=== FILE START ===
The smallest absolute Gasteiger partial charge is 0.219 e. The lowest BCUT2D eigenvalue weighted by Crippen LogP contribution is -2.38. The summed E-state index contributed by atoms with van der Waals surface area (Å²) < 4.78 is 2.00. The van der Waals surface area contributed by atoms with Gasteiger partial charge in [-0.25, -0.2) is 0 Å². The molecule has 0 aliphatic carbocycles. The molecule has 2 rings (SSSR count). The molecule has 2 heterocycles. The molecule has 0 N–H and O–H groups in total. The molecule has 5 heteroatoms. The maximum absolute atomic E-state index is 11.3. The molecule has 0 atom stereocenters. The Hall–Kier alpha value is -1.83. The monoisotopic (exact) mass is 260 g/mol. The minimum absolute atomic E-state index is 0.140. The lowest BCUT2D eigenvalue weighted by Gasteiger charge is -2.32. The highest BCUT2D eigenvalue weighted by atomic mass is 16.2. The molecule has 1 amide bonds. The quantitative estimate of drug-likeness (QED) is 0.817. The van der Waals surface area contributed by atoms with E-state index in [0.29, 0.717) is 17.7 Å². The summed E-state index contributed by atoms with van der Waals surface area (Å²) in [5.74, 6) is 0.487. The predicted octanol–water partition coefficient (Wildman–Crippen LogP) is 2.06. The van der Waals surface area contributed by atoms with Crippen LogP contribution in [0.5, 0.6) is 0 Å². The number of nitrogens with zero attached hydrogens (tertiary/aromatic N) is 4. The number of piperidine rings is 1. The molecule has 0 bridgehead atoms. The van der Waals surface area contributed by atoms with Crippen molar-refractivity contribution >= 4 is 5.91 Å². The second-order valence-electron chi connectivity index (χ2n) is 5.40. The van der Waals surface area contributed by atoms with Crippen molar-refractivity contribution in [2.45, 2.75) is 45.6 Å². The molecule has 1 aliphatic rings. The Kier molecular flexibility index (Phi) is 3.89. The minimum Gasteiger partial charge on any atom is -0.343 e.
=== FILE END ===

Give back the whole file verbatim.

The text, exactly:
The smallest absolute Gasteiger partial charge is 0.219 e. The lowest BCUT2D eigenvalue weighted by Crippen LogP contribution is -2.38. The summed E-state index contributed by atoms with van der Waals surface area (Å²) < 4.78 is 2.00. The van der Waals surface area contributed by atoms with Gasteiger partial charge in [-0.25, -0.2) is 0 Å². The molecule has 0 aliphatic carbocycles. The molecule has 2 rings (SSSR count). The molecule has 2 heterocycles. The molecule has 0 N–H and O–H groups in total. The molecule has 5 heteroatoms. The maximum absolute atomic E-state index is 11.3. The molecule has 0 atom stereocenters. The Hall–Kier alpha value is -1.83. The monoisotopic (exact) mass is 260 g/mol. The minimum absolute atomic E-state index is 0.140. The lowest BCUT2D eigenvalue weighted by Gasteiger charge is -2.32. The highest BCUT2D eigenvalue weighted by atomic mass is 16.2. The molecule has 1 amide bonds. The quantitative estimate of drug-likeness (QED) is 0.817. The van der Waals surface area contributed by atoms with E-state index in [0.29, 0.717) is 17.7 Å². The summed E-state index contributed by atoms with van der Waals surface area (Å²) in [5.74, 6) is 0.487. The predicted octanol–water partition coefficient (Wildman–Crippen LogP) is 2.06. The van der Waals surface area contributed by atoms with Crippen LogP contribution in [0.5, 0.6) is 0 Å². The number of nitrogens with zero attached hydrogens (tertiary/aromatic N) is 4. The number of piperidine rings is 1. The molecule has 0 bridgehead atoms. The van der Waals surface area contributed by atoms with Crippen molar-refractivity contribution >= 4 is 5.91 Å². The second-order valence-electron chi connectivity index (χ2n) is 5.40. The van der Waals surface area contributed by atoms with Crippen molar-refractivity contribution in [2.45, 2.75) is 45.6 Å². The molecule has 1 aliphatic rings. The Kier molecular flexibility index (Phi) is 3.89. The minimum Gasteiger partial charge on any atom is -0.343 e.